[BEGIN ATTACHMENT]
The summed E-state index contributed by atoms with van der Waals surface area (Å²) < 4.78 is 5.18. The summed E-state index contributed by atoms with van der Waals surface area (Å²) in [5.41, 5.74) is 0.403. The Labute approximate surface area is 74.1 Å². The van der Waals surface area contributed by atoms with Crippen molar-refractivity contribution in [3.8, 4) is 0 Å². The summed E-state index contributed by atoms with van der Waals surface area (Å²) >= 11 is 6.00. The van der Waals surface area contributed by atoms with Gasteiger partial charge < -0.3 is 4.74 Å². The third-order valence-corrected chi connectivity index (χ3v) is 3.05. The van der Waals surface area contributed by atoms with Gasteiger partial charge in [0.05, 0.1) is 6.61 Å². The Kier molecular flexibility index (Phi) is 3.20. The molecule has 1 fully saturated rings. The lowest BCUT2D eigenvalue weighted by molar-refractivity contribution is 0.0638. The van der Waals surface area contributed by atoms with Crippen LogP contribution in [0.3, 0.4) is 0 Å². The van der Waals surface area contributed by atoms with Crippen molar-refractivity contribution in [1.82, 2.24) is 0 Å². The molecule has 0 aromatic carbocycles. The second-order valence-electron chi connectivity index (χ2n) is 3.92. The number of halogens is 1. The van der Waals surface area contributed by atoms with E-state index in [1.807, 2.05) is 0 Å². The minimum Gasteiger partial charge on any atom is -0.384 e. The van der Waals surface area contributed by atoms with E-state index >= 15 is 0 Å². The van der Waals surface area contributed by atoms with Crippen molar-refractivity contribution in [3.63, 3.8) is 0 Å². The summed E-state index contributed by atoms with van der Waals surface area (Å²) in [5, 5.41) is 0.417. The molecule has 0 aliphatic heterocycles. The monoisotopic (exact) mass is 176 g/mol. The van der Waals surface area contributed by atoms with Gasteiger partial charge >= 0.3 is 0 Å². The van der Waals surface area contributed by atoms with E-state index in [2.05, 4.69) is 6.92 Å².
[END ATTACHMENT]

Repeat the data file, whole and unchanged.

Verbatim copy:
The summed E-state index contributed by atoms with van der Waals surface area (Å²) < 4.78 is 5.18. The summed E-state index contributed by atoms with van der Waals surface area (Å²) in [5.41, 5.74) is 0.403. The Labute approximate surface area is 74.1 Å². The van der Waals surface area contributed by atoms with Crippen molar-refractivity contribution in [3.8, 4) is 0 Å². The summed E-state index contributed by atoms with van der Waals surface area (Å²) >= 11 is 6.00. The van der Waals surface area contributed by atoms with Gasteiger partial charge < -0.3 is 4.74 Å². The third-order valence-corrected chi connectivity index (χ3v) is 3.05. The van der Waals surface area contributed by atoms with Gasteiger partial charge in [0.05, 0.1) is 6.61 Å². The Kier molecular flexibility index (Phi) is 3.20. The molecule has 1 fully saturated rings. The lowest BCUT2D eigenvalue weighted by molar-refractivity contribution is 0.0638. The van der Waals surface area contributed by atoms with Crippen LogP contribution in [0.3, 0.4) is 0 Å². The van der Waals surface area contributed by atoms with Crippen molar-refractivity contribution in [1.82, 2.24) is 0 Å². The molecule has 0 aromatic carbocycles. The second-order valence-electron chi connectivity index (χ2n) is 3.92. The number of halogens is 1. The van der Waals surface area contributed by atoms with E-state index in [1.807, 2.05) is 0 Å². The minimum Gasteiger partial charge on any atom is -0.384 e. The van der Waals surface area contributed by atoms with E-state index >= 15 is 0 Å². The van der Waals surface area contributed by atoms with Crippen molar-refractivity contribution in [3.63, 3.8) is 0 Å². The summed E-state index contributed by atoms with van der Waals surface area (Å²) in [5, 5.41) is 0.417. The molecule has 0 aliphatic heterocycles. The monoisotopic (exact) mass is 176 g/mol. The van der Waals surface area contributed by atoms with Gasteiger partial charge >= 0.3 is 0 Å². The van der Waals surface area contributed by atoms with E-state index in [2.05, 4.69) is 6.92 Å².